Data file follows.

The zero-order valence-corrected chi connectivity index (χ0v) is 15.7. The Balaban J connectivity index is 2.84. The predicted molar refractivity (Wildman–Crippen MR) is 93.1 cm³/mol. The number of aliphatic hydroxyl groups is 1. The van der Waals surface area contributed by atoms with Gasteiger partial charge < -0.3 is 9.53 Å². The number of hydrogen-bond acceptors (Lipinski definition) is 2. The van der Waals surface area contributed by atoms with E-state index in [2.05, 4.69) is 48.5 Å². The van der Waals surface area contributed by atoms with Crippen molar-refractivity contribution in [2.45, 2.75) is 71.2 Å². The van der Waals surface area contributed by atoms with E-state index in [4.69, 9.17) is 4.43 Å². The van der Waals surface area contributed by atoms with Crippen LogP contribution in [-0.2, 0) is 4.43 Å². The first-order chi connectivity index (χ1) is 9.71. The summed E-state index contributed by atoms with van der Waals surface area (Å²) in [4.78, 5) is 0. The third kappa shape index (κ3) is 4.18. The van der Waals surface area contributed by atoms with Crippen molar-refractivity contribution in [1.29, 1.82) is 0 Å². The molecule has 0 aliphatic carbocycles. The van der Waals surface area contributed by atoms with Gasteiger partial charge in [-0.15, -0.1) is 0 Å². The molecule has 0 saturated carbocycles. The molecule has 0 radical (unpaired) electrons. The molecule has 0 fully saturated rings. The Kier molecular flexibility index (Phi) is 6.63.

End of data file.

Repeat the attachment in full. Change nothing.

The zero-order valence-corrected chi connectivity index (χ0v) is 15.7. The Balaban J connectivity index is 2.84. The predicted molar refractivity (Wildman–Crippen MR) is 93.1 cm³/mol. The number of aliphatic hydroxyl groups is 1. The van der Waals surface area contributed by atoms with Gasteiger partial charge < -0.3 is 9.53 Å². The number of hydrogen-bond acceptors (Lipinski definition) is 2. The van der Waals surface area contributed by atoms with E-state index in [2.05, 4.69) is 48.5 Å². The van der Waals surface area contributed by atoms with Crippen molar-refractivity contribution in [2.45, 2.75) is 71.2 Å². The van der Waals surface area contributed by atoms with E-state index in [4.69, 9.17) is 4.43 Å². The van der Waals surface area contributed by atoms with Crippen LogP contribution in [-0.2, 0) is 4.43 Å². The first-order chi connectivity index (χ1) is 9.71. The summed E-state index contributed by atoms with van der Waals surface area (Å²) in [4.78, 5) is 0. The third kappa shape index (κ3) is 4.18. The van der Waals surface area contributed by atoms with Crippen molar-refractivity contribution in [1.29, 1.82) is 0 Å². The molecule has 0 aliphatic carbocycles. The van der Waals surface area contributed by atoms with Gasteiger partial charge in [-0.15, -0.1) is 0 Å². The molecule has 0 saturated carbocycles. The molecule has 0 radical (unpaired) electrons. The molecule has 0 fully saturated rings. The Kier molecular flexibility index (Phi) is 6.63.